Tim sent this link: Among Dartmouth's Lathes and Saws, Lessons in Creativity. An article about a few folks clinging against the tide to what has always worked on the human condition. We make, we learn, we grow in character and intelligence through the collaboration of hand and mind. Many graduates of Dartmouth have clearer memories of the time they spent in the school wood shop than of any of the classes they took.
The feeblest spark of genius may grow into a flame if it receives adequate fuel or nourishment. But this is precisely what is wanting in earliest childhood, because our educational systems leave out of account the law of all production, the law according to which the artist produces his masterpieces, and the silk-worm spins. "Forbid the silk-worm to spin,"—he will go on all the same! But not so the human being, who in thousands and thousands of ways, may be hindered from spinning out his particular destiny. "Genius needs no tutor, it bursts through all obstructions and makes itself room to work in spite of all!" – Bertha Von Marenholtz-Bülow, Hand Work & Head Work, 1882Yesterday I applied finish to many of the tiny boxes I've made to prepare them for photography in my own wood shop and for shipping to Taunton Press so they can design a cover image for the Tiny boxes book. I also attended a reception for a good friend with whom I helped to found the National Water Center and worked to heal the springs for which our small town was made famous. It is hard to believe that was almost 40 years ago. We were ambitious and thought we would change the world. In addition to starting the National Water Center, (a 501-C3 organization) we also proposed a National Water Week and celebrated it with compost toilet building workshops and musical events. We thought we would create an ethos of environmental responsibility. Most of the world, it seems was either not listening or was headed in the opposite direction.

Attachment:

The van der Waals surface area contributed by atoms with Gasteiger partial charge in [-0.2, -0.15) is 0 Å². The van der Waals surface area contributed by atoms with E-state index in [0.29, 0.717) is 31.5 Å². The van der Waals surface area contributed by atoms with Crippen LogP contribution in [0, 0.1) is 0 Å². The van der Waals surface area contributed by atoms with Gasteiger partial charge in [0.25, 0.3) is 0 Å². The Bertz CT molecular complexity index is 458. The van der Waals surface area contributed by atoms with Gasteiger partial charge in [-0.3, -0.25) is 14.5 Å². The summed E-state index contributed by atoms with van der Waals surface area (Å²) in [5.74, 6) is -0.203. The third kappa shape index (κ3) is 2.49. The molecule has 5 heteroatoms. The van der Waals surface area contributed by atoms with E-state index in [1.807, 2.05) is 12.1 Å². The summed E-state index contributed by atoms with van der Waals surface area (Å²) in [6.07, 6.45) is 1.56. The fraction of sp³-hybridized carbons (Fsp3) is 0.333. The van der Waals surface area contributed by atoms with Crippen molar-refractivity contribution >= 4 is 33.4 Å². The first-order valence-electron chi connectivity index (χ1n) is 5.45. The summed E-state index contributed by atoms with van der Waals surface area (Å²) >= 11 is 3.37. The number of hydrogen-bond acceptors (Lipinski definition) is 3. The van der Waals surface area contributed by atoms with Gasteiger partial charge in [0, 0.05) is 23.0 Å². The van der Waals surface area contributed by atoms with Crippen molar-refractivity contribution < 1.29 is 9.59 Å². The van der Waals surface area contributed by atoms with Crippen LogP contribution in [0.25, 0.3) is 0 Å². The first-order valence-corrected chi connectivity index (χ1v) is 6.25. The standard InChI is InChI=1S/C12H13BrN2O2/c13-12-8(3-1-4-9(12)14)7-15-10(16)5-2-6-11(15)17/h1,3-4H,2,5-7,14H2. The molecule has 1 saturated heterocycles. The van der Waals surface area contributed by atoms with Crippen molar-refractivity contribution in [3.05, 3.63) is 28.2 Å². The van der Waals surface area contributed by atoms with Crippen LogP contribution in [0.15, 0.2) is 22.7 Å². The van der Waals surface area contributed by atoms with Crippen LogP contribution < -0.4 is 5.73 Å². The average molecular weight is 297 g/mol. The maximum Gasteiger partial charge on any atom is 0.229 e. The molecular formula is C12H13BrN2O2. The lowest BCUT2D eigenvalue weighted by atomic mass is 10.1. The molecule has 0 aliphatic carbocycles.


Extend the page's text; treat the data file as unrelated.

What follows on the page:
In the meantime, some of our work with Save the Ozarks bore fruit yesterday when the Safari Park in Gentry, Arkansas was awarded a jury settlement in its lawsuit against SWEPCO in the amount of $917,000. SWEPCO had agreed to pay $37,000 for eminent domain in taking land from the Safari Park. The owners of the Park appealed and based in part on evidence provided by Save the Ozarks the jury awarded them 25 times the earlier settlement. We proved the power line was never necessary in the first place, and the jury agreed that SWEPCO should pay damages. We hope this is the beginning of a new day for the power grid in which companies are forced to consider service over profits.
Make, fix, create, and assist others to learn likewise.